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6 January 2012, 15:48 | Updated: 20 January 2012, 07:17
Safety campaigners said today that warnings over drink-drinking were failing as new national figures showed young drivers are still the worst offenders.
More than 7,200 people were arrested during the Christmas and New Year crackdown, the Association of Chief Police Officers said. About 157,000 drivers were stopped and tested over that same time in England and Wales.
In the Thames Valley there were 299 people arrested for driving over the legal limit between December 1, 2011 and January 1, 2012.
That's compared to 261 during the force's campaign in 2010.
8 out of 10 people caught were men while the number of women arrested went up from 35 in 2010 to 55 last year.
Supt Chris Brown, Head of Roads Policing, said it's disappointing to see a rise in the number of people who don't accept the dangers of drink driving:
"Although Operation Tipple finished on 1 January, we will continue to pursue those who choose to drink and drive and put other road users at risk.
"Clearly the message is that if you drink and drive you can expect to get caught and receive a driving ban. The message is simple - If you’ve been drinking, don’t drive. It’s not worth the risk."
The highest number of arrests were in Berkshire with 120, in Buckinghamshire it was 102 compared to 77 last year while 77 people were over the limit in Oxfordshire, up by 13 on the previous year.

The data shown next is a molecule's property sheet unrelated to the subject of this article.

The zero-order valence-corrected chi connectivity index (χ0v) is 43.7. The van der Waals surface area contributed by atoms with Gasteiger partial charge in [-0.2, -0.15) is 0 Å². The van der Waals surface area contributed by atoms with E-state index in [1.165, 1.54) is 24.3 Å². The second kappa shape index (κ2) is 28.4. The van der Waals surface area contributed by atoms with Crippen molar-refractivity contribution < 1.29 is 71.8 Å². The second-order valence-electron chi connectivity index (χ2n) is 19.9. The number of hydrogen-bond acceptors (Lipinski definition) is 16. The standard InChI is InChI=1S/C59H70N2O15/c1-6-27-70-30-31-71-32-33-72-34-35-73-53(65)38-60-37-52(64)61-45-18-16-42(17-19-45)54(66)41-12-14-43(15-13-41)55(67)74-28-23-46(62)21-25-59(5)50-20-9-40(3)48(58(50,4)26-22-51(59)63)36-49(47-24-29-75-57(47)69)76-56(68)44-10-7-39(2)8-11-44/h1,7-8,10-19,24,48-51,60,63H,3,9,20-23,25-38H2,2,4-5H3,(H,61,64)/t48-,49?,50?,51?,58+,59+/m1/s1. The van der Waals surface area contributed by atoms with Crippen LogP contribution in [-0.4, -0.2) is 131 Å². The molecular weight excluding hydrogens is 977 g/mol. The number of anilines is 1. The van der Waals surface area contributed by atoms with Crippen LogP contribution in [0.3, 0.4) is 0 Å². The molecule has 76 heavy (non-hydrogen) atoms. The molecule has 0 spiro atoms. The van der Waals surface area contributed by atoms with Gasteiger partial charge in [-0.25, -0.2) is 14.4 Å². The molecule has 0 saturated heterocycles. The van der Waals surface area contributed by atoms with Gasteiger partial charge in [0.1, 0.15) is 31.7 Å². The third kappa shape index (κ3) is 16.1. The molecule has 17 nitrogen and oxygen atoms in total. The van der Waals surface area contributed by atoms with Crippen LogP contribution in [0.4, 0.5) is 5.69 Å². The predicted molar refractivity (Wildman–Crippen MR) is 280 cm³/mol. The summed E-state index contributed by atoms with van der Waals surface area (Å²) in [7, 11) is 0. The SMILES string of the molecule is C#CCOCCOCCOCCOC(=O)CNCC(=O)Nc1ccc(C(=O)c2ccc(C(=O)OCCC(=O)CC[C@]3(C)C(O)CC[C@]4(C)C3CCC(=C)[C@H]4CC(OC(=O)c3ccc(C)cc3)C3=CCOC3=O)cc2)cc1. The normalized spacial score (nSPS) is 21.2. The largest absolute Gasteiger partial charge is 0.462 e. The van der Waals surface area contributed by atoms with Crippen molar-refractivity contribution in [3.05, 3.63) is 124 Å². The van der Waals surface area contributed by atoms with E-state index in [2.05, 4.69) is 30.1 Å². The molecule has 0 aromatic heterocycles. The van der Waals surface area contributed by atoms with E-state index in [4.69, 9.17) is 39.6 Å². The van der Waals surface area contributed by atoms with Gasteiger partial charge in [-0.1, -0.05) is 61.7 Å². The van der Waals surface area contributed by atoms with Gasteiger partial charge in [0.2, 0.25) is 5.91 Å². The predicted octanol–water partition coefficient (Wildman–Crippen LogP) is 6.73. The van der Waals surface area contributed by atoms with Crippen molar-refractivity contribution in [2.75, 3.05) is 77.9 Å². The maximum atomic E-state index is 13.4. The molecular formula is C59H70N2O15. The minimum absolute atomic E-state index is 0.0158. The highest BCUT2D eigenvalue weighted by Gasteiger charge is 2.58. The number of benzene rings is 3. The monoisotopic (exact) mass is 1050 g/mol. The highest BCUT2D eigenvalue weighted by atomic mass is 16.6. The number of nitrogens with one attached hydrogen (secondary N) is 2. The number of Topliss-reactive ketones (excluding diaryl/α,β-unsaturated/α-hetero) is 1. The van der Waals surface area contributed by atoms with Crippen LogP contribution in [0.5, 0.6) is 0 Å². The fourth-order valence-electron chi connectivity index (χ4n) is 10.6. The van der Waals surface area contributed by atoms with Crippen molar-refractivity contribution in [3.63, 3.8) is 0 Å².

A 37-year-old man from Banbury was caught almost 4 times over the drink drive limit and will appear before Banbury Magistrates' Court on Friday 20 January.
In Hampshire police arrested 240 people who had got behind the wheel after drinking alcohol, with 176 already charged.
Neil Greig, of the Institute of Advanced Motorists (IAM), said it was worrying that young drivers continue to have a higher rate of offending at 5.7% compared with 4% of over-25s.
"Our research shows that half of young drivers don't know how much they can drink and still be under the limit, so the message is not getting through to them,'' he said.
"This suggests that lack of education and confusion over safe limits in today's drinking culture of huge glasses and ever changing alcoholic mixes may be a key factor in drink-driving, especially for this age group.''
The campaign ran from December 1 to January 1 with officers from 43 forces testing drivers at all times of the day and night.